Before I talk about the commands that I’ve created I wanted to spend a moment to show how I’ve approached the creation of the commands. If you’re faced with a situation like mine where you have to automate numerous MOSS configurations then you basically have two options – the first is to use STSADM (and possibly custom extensions) and the third is to just write your own console or WinForm app and plug away against the API.
The reason I chose to use STSADM and custom extensions was so that I wouldn’t have to recompile every time I needed to add an additional step and so that I could re-use the commands after we roll out. To get started creating your own extensions the first thing you’ll need is a SharePoint environment in which you can test your code. If you use Windows Server 2003 as your development platform then you can simply install and configure SharePoint locally. Otherwise you’ll have to do what I did which is to create a virtual PC. My virtual PC has Windows Server 2003 R2 with Reflector, Office 2007, Visual Studio 2005, SQL Server 2005, and of course SharePoint 2007.
I also have another virtual PC which I use to test the gradual upgrade – so my dev VPC is for where I can create, test, break, fix, etc. – once I’m comfortable I move my built code to my upgrade test VPC where I’m scripting out every change using a simple batch file with calls to STSADM. Once your environment is setup the first thing you need to do before creating an extension is make sure that what you need to accomplish can’t already be done with the out-of-the-box STSADM.
This may sound obvious but it’s more challenging than you may thing – some of the commands are not exactly named clearly and it’s easy to miss one when you’re scanning through them (especially if you’ve installed other add-ons like Project Server which adds it’s own set of extensions). More than once I’ve found myself beginning the process of creating a command that I though didn’t exist only to discover it was already there later when looking for something else. Once I know I’m stuck creating my own then I would open SharePoint to the page which would allow me to change the configuration via the web interface. For example, the first command I created was one which would allow me to create a quota template (STSADM allows you to set a default quota template to a web application but does not allow you to create one).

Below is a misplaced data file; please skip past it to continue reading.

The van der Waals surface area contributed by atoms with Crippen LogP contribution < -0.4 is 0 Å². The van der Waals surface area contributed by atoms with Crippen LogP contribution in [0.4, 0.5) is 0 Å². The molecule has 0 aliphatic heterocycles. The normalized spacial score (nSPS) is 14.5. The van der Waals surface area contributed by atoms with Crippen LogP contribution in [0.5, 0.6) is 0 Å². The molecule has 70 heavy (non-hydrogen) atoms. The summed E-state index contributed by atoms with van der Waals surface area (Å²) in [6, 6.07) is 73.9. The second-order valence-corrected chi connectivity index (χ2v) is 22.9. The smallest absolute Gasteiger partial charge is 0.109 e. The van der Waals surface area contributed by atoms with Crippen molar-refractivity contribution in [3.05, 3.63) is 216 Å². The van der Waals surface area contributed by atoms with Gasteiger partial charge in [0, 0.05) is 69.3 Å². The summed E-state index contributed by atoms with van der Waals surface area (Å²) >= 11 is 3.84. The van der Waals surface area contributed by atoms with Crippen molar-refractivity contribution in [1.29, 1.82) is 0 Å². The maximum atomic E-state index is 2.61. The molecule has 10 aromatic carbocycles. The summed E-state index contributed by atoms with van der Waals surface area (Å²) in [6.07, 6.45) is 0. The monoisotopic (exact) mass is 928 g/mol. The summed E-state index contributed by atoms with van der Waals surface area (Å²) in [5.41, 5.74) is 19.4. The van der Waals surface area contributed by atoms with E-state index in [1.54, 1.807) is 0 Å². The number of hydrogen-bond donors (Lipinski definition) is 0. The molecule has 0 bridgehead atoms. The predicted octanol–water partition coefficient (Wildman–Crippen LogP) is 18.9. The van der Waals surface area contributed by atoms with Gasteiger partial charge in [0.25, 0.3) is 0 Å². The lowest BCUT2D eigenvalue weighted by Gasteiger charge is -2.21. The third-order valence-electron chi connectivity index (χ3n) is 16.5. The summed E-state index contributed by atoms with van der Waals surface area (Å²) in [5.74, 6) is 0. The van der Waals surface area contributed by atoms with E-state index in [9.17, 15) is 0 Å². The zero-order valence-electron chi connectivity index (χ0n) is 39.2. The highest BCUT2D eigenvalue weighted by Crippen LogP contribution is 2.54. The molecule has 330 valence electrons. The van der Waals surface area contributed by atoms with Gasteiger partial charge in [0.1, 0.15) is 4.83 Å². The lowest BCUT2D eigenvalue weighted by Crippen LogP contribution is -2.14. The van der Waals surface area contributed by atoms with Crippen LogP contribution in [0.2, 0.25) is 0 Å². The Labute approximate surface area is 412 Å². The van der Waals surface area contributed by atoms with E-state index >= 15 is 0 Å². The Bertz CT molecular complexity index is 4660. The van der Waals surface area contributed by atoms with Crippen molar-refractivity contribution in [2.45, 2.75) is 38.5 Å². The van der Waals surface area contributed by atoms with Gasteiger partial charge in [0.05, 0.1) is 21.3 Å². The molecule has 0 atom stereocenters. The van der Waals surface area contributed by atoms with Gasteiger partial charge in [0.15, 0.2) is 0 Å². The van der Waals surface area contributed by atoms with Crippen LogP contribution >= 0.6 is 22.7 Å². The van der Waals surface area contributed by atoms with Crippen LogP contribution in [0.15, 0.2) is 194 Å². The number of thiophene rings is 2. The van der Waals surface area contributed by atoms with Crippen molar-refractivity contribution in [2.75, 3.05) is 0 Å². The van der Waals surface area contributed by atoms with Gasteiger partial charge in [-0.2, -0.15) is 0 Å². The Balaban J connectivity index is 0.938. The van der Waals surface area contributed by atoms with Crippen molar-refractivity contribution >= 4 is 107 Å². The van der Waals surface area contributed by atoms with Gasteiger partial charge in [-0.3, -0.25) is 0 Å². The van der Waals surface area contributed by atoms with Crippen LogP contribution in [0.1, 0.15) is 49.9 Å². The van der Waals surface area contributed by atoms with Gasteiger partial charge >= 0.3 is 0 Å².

So I went to the Quota Templates page in Central Admin (http://yourcaserver/_admin/ManageQuotaTemplate.aspx) to see what kind of information the web site was asking for. The next thing you need to do is either dig through the SDK and try to find the right object to accomplish the task (good luck with that) or see how Microsoft is doing it by disassembling the web page. To disassemble the web page you can either go to the 12 hive where the pages are stored (C:\Program Files\Common Files\Microsoft Shared\web server extensions\12\TEMPLATE\ADMIN for CA pages), find the right aspx file and look at the Inherits attribute of the @Page tag or you can find the JIT compiled page in your temp folder (C:\WINDOWS\Microsoft.NET\Framework\v2.0.50727\Temporary ASP.NET Files\) and then drag the dll into Reflector and navigate to the base class.
In either case where you want to get is the base class which in this case is "Microsoft.SharePoint.ApplicationPages.ManageQuotaTemplatePage". You can find the assembly for this class here: C:\Program Files\Common Files\Microsoft Shared\web server extensions\12\CONFIG\ADMINBIN\Microsoft.SharePoint.ApplicationPages.Administration.dll. Some of the assemblies you’ll end up needing are also in the ISAPI folder or the BIN folder (you’ll just have to search – some are also only in the GAC so you’ll have to go to the command line and manually copy them out to a temp folder so you can disassemble them). Once I’ve got the page in Reflector then it becomes a simple matter to dig through the code to find what Microsoft is doing.
You’ll find in many cases Microsoft is using internal helper classes to do the work so you may have to dig through several levels to figure out how you can do it using classes available to you. In this case you can see fairly quickly that they are using the SPQuotaTemplate class and the SPQuotaTemplateCollection class to manage quotas (this isn’t the best example as a quick search in the SDK for "quota" would reveal this information but it demonstrates what you’ll have to do most of the time and also allows you to see how Microsoft is handling things such as translation from megabytes to bytes and what other error handling may be involved, among other things).
Now that you have this information you can start creating your extension. My follow on posts will discuss each of the commands I’ve created, why I needed them, and what some of the challenges were in creating them. For more information about creating the XML file and the project structure see Joerg’s posting on Code Project or Tony’s article on Zimbio.